Aug 8, 2016

Neuroplasticity and Stroke Survivors: Reversing My Limbs? It's Starting to Work for Me!

I don't know what to call it. I just simply don't. A kind of neuroplasticity? Let me tell you what I came up with last week that's helping me walk better and longer.

I was having one of those days that I have every once in a while, but I was having it, whatever it was. I had a stroke in 2009 and my right side was affected. My right hand is useless, just there for the sake of it, but I walk with a quad cane that gets me where I want to go, though often relying on the wheelchair. (There are some facts right there that will signal "one of those days").

Anyway, I was daydreaming. Wouldn't it be wonderful, I thought, if my walking were improved by thinking the left leg had the problem instead of the right?

And so it was that last week I pretended my right leg was fine and my left leg had the problem. And I walked down to the laundry room--and back. And I walked up the hill that enters the parking lot. And I walked to the car. And I walked into the blood center where I am tested once a week--and back. And I walked into Giant Eagle for their salad bar and ate their fresh greens right there--and back. That was a new experience for me.

My friend stopped asking me if I was all right because, she told me later, my face was beaming. I was walking with the confidence of a human who has something wrong with her left leg. It wasn't major, just something.

Some other things happened, too. I lost 19 pounds with the help of My Fitness Pal which I downloaded to the phone so wherever I am, I can enter the foods right on my phone. It's a fact: lighter is better. I have a better state of mind, now that everything else worked out. Maybe that helped. But I have to go back to my limb reversal trick, thinking the left foot was bad instead of the right.

So I did some research. Could just thinking it make it so? Maybe. I'll tell you what I found.

Dr. Mark Hallett, Chief of the Human Motor Control Section, National Institute of Neurological Disorders and Stroke, National Institutes of Health, in a recent publication, wrote, "Body parts can compete for representation in the brain and use of a body part can enhance its representation. A body part is represented in various areas of the brain, both motor and sensory. The sensory representations are those that are active when sensory stimulation of that body part occurs. The motor representations are those whose activity produces movement of that body part."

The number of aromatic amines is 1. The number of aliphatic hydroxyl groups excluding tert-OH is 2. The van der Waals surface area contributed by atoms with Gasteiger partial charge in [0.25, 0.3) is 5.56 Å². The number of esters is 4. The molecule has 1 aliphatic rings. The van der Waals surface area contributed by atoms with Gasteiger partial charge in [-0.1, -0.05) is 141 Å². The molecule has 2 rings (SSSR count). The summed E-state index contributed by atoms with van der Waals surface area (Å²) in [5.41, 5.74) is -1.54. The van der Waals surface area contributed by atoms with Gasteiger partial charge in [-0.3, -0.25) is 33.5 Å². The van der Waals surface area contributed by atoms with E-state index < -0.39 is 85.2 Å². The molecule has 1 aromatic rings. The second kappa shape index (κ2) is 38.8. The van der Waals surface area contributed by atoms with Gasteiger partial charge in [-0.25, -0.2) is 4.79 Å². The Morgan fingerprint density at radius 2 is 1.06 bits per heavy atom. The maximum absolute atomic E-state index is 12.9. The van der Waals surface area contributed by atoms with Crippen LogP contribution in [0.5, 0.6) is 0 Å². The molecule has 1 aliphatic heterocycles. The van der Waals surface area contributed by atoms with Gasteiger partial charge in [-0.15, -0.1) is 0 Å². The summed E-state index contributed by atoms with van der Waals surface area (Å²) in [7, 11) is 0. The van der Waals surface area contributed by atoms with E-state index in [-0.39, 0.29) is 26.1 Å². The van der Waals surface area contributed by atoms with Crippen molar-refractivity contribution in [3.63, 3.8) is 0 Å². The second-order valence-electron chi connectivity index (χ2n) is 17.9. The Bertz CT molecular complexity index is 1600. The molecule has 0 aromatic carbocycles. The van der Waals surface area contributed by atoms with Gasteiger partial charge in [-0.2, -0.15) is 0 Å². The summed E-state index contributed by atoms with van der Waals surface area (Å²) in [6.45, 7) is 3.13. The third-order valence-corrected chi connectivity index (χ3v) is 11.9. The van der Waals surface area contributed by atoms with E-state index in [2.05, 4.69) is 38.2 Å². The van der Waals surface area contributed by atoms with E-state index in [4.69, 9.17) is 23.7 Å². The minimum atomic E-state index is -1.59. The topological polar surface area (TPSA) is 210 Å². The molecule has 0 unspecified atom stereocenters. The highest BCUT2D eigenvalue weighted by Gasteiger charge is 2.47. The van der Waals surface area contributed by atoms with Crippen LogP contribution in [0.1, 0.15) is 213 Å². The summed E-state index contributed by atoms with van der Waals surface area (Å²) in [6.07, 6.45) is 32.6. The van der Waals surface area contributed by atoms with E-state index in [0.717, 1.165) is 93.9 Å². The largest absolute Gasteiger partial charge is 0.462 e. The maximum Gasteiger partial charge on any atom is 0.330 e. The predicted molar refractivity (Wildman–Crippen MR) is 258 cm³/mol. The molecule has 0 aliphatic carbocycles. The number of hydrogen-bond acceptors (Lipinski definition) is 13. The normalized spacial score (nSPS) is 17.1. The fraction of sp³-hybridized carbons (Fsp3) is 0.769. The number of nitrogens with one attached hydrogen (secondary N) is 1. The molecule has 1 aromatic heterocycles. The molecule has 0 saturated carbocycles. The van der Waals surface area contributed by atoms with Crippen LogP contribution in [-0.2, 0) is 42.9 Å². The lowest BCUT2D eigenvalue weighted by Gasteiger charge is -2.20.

Doctors can sometimes be fuzzy, speaking from personal experience. What the good doctor is saying is that body parts which have movement should be maximized to the nth degree and compete to the fullest. Ergo, my limb reversal makes sense.

Forward to today. I'm still doing it, thinking my left leg is worse than my right. But all strokes are different. Don't try this method unless you have a hands-on person the first 2 or 3 days. After that, maybe you'll build up confidence like I did. [Boolya!]

I have it down now. I bike 45 minutes on the stationary bike 4 times a week, sweat a lot, and move more without the wheelchair. If I keep this up.... No. I don't want to make any predictions.

7 comments:

Anonymous said...

Wow, reading this is like this is me! I hate it,,but mine is the left side and I was left handed,so to be left again would be so great! Thank you for your blog,it was like someone was writing how I feel.great for you,now onward and upward!thanks.

Joyce Hoffman said...

Thanks, Anonymous! I write these posts because I want to help stroke survivors. You made my day!

Beckey said...

Oh my goodness. I love what you said. My whole left side is my "bad"side after a stroke in 2010. It's a continuous struggle because of the neuropathy and walking, trying to stay balanced. Thank you and I really hope to read more from you. It's encouraging about your weight loss and exercise.

John Short said...

I couldnt put weight on my left leg because of spasticity(toe curling) in my big toe, or so I thought. After I repeatedly put more weight on it for many months the spasticity actually disappeared and I can now easily put weight on my left leg. Very surprising and kind of paradoxical

Joyce Hoffman said...

Beckey, that's why I write--to keep stroke survivors, their families and friends, and health care providers that information which comes directly from a stroke survivor! Doctors and nurses don't know everything even though some think they do!

Joyce Hoffman said...

John, paradoxical indeed!

Houston Huffard said...

12 years stroke (hemiplegia) survivor.
I had the greatest shock of my life when i had a cardiac arrest 12 years ago and slumped into comma. I was in comma for a year and three months before i was able to open my eyes. I stuttered with speech and and i noticed i could not move the full right side of my body my hands and legs this was when the doctor told me i had stroke (hemiplegia). I was bedridden and kept in a wheel chair when i need to move for 10 years more and it became worse because i started having memory failure i hardly remember anything. The condition was debilitating and even my neurologist could not help me with his several therapy. My wife came in one day with a medicine she got from a herbal doctor she wanted me to start taking that i will be okay, i was reluctant because i had given up already and was waiting for my death day. she talked me into taking it telling me how much she love and cares about me and how she and the kids are gonna miss me. I took the medicine for 3 months as recommended and my condition improved i was able to walk and move those parts affected by the stroke and today i have fully recovered after 12 years of horror. Do not die because of ignorance you too can be well again. just contact him on josephalberteo@gmail.com for more information on about it and how to get his medicine. thanks for allowing me share my story.